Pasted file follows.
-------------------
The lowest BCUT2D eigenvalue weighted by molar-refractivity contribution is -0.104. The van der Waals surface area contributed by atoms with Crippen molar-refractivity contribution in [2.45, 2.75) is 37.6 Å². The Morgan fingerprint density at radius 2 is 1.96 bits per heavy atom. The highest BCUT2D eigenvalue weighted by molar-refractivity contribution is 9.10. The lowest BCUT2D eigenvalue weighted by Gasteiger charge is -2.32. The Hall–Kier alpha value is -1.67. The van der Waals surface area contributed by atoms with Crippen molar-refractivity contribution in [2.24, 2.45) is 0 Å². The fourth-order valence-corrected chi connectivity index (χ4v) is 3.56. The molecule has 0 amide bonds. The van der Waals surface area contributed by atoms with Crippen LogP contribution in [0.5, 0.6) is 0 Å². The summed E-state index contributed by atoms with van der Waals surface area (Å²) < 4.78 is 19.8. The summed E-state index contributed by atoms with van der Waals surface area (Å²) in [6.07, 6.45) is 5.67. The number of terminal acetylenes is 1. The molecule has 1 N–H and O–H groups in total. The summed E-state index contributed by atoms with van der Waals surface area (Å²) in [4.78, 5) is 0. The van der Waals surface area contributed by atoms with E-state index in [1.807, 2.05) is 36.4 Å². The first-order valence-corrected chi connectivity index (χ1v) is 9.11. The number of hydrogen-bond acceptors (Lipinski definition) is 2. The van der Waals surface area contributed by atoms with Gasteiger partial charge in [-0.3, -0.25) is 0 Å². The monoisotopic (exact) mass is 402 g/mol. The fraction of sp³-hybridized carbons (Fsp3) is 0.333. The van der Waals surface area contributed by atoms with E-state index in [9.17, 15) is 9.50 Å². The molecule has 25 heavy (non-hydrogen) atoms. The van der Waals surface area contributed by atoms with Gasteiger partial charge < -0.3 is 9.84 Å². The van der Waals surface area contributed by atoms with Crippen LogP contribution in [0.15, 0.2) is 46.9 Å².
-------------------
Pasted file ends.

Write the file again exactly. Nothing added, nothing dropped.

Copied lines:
The lowest BCUT2D eigenvalue weighted by molar-refractivity contribution is -0.104. The van der Waals surface area contributed by atoms with Crippen molar-refractivity contribution in [2.45, 2.75) is 37.6 Å². The Morgan fingerprint density at radius 2 is 1.96 bits per heavy atom. The highest BCUT2D eigenvalue weighted by molar-refractivity contribution is 9.10. The lowest BCUT2D eigenvalue weighted by Gasteiger charge is -2.32. The Hall–Kier alpha value is -1.67. The van der Waals surface area contributed by atoms with Crippen molar-refractivity contribution in [2.24, 2.45) is 0 Å². The fourth-order valence-corrected chi connectivity index (χ4v) is 3.56. The molecule has 0 amide bonds. The van der Waals surface area contributed by atoms with Crippen LogP contribution in [0.5, 0.6) is 0 Å². The summed E-state index contributed by atoms with van der Waals surface area (Å²) < 4.78 is 19.8. The summed E-state index contributed by atoms with van der Waals surface area (Å²) in [6.07, 6.45) is 5.67. The number of terminal acetylenes is 1. The molecule has 1 N–H and O–H groups in total. The summed E-state index contributed by atoms with van der Waals surface area (Å²) in [4.78, 5) is 0. The van der Waals surface area contributed by atoms with E-state index in [1.807, 2.05) is 36.4 Å². The first-order valence-corrected chi connectivity index (χ1v) is 9.11. The number of hydrogen-bond acceptors (Lipinski definition) is 2. The van der Waals surface area contributed by atoms with Gasteiger partial charge in [-0.3, -0.25) is 0 Å². The monoisotopic (exact) mass is 402 g/mol. The fraction of sp³-hybridized carbons (Fsp3) is 0.333. The van der Waals surface area contributed by atoms with E-state index in [9.17, 15) is 9.50 Å². The molecule has 25 heavy (non-hydrogen) atoms. The van der Waals surface area contributed by atoms with Gasteiger partial charge < -0.3 is 9.84 Å². The van der Waals surface area contributed by atoms with Crippen LogP contribution in [0.15, 0.2) is 46.9 Å².